Winchester, a city and the county seat of Frederick co., Virginia, in the lower Shenandoah valley, 67 m. W. N. W. of Washington, and 32 m. W. S. W. of Harper's Ferry by the Winchester, Potomac, and Strasburg division of the Baltimore and Ohio railroad; pop. in 1860, 4,392; in 1870, 4,477, of whom 1,377 were colored; in 1875, about 5,000. It is about 1½ m. long by ½ m. wide. The streets are well paved or macadamized. The court house and jail are of brick, and most of the houses are of brick or limestone. The principal manufactories are one of shoes, three of furniture, four of gloves, one of soap, one of agricultural implements, a sumach and bark mill, a flour mill, two iron founderies, and five tanneries. There are two banks, six free publie schools (four white and two colored), a male high school, four female seminaries, two weekly newspapers, and 15 churches (several having fine buildings), viz.: 3 Baptist (2 colored), 1 Church of God, 1 Episcopal, 1 Friends', 1 German Reformed, 1 Lutheran, 2 Methodist Episcopal (1 colored), 1 Methodist Episcopal, South, 2 Presbyterian, 1 Roman Catholic, and 1 United Brethren. - The first settlers of Winchester were principally Germans. It was laid out as a town in 1752, and incorporated in 1779. A portion of Fort Loudoun, built by Washington in the autumn and winter of 1754, is still standing.

Winchester furnished a large number of men to the revolutionary armies, including Gen. Daniel Morgan. From its situation Winchester is the key to the valley of the Shenandoah. In June, 1861, Gen. J. E. Johnston fell back from Harper's Ferry and intrenched himself at Winchester. On July 18 he moved the bulk of his army to join Beauregard at Bull Run, leaving his sick at Winchester; and after that battle the place was reoccupied by the confederates under Jackson. In March, 1862, they moved up the valley, and Winchester was occupied by a Union force under Banks. On March 23 Jackson attacked Shields, who was in command of a division of Banks's troops, at Kernstown near Winchester, but was repulsed and retreated up the valley. The Union loss was 103 killed and 441, wounded; of the confederates 270 were buried on the field, and they lost several hundred prisoners, most of them wounded. The Union forces in northern Virginia were soon widely scattered. Banks with about 6,000 men was isolated at Strasburg, 20 m. S. of Winchester, to which he had begun to fall back when Jackson undertook to intercept him by a rapid march. After some skirmishing Banks reached Winchester, whence on May 25 he retreated to the Potomac, being closely pursued and losing about 900 men, mostly prisoners.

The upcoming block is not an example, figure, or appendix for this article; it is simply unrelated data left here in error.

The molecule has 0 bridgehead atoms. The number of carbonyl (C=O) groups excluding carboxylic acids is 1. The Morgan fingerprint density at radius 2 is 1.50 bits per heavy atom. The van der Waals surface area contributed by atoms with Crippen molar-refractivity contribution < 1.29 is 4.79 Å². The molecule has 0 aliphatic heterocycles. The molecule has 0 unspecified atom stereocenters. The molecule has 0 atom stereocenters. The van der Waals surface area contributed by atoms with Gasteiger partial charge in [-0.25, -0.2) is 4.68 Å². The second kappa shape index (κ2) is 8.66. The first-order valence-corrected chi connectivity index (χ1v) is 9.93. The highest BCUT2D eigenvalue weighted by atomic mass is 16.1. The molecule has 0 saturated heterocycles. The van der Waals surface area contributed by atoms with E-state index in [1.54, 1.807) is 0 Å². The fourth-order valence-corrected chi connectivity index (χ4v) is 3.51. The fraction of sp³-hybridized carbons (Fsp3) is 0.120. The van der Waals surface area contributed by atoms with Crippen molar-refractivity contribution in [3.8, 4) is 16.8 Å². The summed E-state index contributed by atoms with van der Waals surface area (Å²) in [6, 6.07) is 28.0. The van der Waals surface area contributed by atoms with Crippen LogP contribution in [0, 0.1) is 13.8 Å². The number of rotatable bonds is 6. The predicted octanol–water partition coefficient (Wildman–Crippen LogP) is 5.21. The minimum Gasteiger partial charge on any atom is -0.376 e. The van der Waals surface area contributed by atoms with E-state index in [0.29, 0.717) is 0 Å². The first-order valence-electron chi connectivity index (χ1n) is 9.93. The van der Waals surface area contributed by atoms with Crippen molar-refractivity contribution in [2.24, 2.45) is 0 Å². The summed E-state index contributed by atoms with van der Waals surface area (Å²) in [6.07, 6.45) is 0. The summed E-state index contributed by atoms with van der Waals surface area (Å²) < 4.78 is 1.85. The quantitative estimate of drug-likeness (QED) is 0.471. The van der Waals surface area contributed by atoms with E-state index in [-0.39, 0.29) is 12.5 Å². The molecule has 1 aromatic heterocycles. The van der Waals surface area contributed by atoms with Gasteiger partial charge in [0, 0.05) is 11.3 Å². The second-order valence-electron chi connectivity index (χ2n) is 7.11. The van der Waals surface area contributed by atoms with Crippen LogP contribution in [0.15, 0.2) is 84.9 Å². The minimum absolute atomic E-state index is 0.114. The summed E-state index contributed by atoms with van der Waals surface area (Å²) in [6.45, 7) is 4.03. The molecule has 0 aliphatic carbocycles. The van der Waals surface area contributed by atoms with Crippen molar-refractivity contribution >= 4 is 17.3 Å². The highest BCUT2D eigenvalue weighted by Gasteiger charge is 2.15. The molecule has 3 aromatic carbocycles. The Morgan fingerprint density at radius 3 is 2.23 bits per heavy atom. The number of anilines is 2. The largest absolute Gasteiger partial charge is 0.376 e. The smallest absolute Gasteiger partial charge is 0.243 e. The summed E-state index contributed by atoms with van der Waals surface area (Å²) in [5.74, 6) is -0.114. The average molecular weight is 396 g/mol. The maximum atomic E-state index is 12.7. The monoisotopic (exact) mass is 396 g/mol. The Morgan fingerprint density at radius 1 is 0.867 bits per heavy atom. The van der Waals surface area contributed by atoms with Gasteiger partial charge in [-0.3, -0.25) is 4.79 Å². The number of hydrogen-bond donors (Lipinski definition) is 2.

Lee's operations in the autumn of 1862 gave the confederates possession of Winchester, which they held for some months, when it came again into the hands of the federals. In June, 1863, it was occupied by about 7,000 men under Milroy. The advance of Lee's army, moving toward Pennsylvania, appeared in force near the town on the 13th; Milroy retreated toward Harper's Ferry, but was intercepted (June 15), and his troops were captured or dispersed, the cavalry only escaping. Besides a few killed and wounded, he lost 4,000 prisoners, about 30 guns, many small arms, and nearly 300 wagons; the confederate loss was 47 killed and 219 wounded. On July 24, 1864, Crook with a small Union force unexpectedly encountered Early near Winchester, and on the 24th was defeated with a loss of 1,200. In August Sheridan was placed in command on the Shenandoah, and soon moved upon Winchester. Early fell back, and Sheridan took up a position about 10 m. E., while Early occupied the town, his principal force being on the Opequan creek, 4 m. distant. Here he was attacked on Sept. 19 by Sheridan, defeated, and driven back to Winchester, whence during the night he fell back 8 m. further to Fisher's Hill, where he took up a strong position.

This action is called by the confederates the battle of Winchester, by others that of the Opequan. The Union loss was 4,990, of whom 653 were killed, 3,719 wounded, and 618 captured. The entire confederate loss was probably about 6,000; 2,000 wounded were found in the hospitals at Winchester, and nearly 3,000 prisoners were captured on the field and in the pursuit. On the 22d Sheridan attacked Early at Fisher's Hill, and routed him after a brief action. The loss in killed and wounded was about 300 on each side, the confederates also losing 1,100 prisoners. Sheridan pursued up the valley for nearly 50 m., when he returned to Cedar creek, half way between Fisher's Hill and Winchester. At daybreak of Oct. 19, after a rapid night march, Early surprised the Union camps at Cedar creek, captured more than 20 guns, and before 9 o'clock seemed to have won a complete victory. But most of his men scattered themselves in search of food and plunder, and the federals, after being hotly pursued three miles, began to make a stand. Sheridan, who had been called to Washington, and had slept the night before at Winchester, was riding toward the front, and when a mile and a half from the town he met the fugitives.

With a brigade which had been left at Winchester he moved upon the enemy, who had begun to intrench themselves. The action was sharp but brief, and resulted in the rout of the confederates, who abandoned all their guns and trains. Early's army was completely broken up. The Union loss at Cedar creek was 5,990, including about 2,000 temporarily missing. The confederate loss was barely half as great; there were 1,500 prisoners, and about as many killed and wounded.